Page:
Peacock subscribers improved to 42 million signs-ups, increasing from 33 million at the end of 2020, and 22 million sign-ups Comcast reported at the end of Q3.
While it is unclear just how many paying subscribers Peacock has, but a report earlier this year pegged about 1/3rd of signups as subscribers.
The service’s major content move this year was absorbing the WWE Network in March, along with adding “The Office” at the start of the year.
You may remember that January’s addition of “The Office” was Peacock’s biggest all-time driver of subscriptions. The service has attempted to squeeze even more juice from that show, by offering limited windows of unlimited free viewing, or “Superfan Episodes” with never-before-seen/deleted scenes, bloopers, featurettes, and interviews.
Peacock is finally starting to roll out some exclusive content that provides an added incentive to join the service, including sitcoms “Rutherford Falls” and “Girls5eva.” Comcast is trying to recreate a winning formula by turning to trusted comedy vets Michael Schur (“The Office,” “Parks and Recreation”) and the team of Tina Fey and Robert Carlock (“30 Rock,” “Unbreakable Kimmy Schmidt”) to create those shows. Although awareness of these shows is starting to improve, the enduring popularity of “The Office” still dwarfs them, according to Google Search Trends.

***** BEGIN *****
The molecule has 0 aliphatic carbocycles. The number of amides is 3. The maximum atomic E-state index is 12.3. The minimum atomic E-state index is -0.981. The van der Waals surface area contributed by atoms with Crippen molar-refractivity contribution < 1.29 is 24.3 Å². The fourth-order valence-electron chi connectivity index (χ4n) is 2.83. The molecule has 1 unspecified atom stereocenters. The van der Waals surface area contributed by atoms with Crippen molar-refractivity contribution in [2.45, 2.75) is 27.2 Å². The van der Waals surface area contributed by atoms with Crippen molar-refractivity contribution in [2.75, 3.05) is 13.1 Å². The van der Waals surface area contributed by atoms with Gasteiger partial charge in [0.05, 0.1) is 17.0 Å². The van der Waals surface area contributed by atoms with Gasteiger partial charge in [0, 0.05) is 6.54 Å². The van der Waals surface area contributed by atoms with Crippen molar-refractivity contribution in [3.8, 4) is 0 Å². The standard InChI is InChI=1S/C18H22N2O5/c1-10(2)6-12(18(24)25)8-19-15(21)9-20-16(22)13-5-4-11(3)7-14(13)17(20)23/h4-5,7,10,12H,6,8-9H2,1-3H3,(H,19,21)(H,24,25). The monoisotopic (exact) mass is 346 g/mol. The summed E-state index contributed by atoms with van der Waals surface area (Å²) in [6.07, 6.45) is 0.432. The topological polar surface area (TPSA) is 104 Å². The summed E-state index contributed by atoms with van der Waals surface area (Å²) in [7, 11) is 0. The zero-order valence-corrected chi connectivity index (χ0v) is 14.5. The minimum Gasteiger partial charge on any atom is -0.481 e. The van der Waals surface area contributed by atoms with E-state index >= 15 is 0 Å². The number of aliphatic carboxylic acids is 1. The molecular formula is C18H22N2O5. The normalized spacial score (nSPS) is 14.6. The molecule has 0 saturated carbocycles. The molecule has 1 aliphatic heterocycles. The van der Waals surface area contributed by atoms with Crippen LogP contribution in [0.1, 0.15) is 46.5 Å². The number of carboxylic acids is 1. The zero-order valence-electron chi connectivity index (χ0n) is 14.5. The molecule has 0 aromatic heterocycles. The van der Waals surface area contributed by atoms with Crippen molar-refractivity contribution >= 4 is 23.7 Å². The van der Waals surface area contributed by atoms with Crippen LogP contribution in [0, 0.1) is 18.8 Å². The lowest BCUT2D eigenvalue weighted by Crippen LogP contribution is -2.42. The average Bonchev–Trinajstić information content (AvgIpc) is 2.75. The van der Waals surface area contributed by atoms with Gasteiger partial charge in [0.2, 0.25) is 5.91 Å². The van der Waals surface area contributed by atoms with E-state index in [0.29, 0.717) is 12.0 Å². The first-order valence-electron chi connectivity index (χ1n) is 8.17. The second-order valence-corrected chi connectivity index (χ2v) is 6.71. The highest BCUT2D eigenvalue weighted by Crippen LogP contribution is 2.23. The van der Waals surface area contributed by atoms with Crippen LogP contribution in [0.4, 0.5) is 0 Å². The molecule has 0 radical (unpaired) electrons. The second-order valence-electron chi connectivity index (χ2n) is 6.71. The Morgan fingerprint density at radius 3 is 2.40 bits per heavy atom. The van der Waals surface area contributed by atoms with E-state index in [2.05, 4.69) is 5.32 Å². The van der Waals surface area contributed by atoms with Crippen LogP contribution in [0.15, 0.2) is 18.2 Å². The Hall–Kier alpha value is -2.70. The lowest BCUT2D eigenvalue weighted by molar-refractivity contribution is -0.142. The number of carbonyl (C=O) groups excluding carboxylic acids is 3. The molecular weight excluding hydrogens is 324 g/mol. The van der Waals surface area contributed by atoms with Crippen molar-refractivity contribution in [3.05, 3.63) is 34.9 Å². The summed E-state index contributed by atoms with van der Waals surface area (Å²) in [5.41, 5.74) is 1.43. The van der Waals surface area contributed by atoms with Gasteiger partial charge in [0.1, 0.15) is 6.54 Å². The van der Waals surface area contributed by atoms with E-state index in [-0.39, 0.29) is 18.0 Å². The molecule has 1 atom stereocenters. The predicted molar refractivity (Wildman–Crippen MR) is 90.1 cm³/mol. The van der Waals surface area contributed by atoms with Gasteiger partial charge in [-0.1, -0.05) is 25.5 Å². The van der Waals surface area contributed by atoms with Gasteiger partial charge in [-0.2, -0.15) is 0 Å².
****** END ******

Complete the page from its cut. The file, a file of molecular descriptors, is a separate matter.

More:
Given NBC’s long history with sitcoms, the new comedy strategy may make sense. A beloved comedy can become “comfort food” TV, always on in the background or cheering us up after a rough day. The question remains whether a streaming sitcom can have the same effect. Nearly every popular streaming comedy is something that initially released on linear TV, relying on nostalgia for the time we first saw the show. We haven’t yet seen a streaming-exclusive comedy break into the cultural conversation. (The closest example of that might be Tim Robinson’s ultra-memeable “I Think You Should Leave.”)
While WarnerMedia has enjoyed great success by releasing films in theaters and on HBO Max simultaneously, Peacock won’t get the same treatment from Comcast. The upcoming “Fast & The Furious” sequel will only be available in theaters, though it would surely drive massive Peacock adoption if it were also available on the streamer.
Aside from its sitcoms, Peacock’s biggest bet to land subscribers remains the upcoming Tokyo Olympics, but there is growing concern the games may not even happen, especially with the incredible spike in COVID-19 infections in places like India.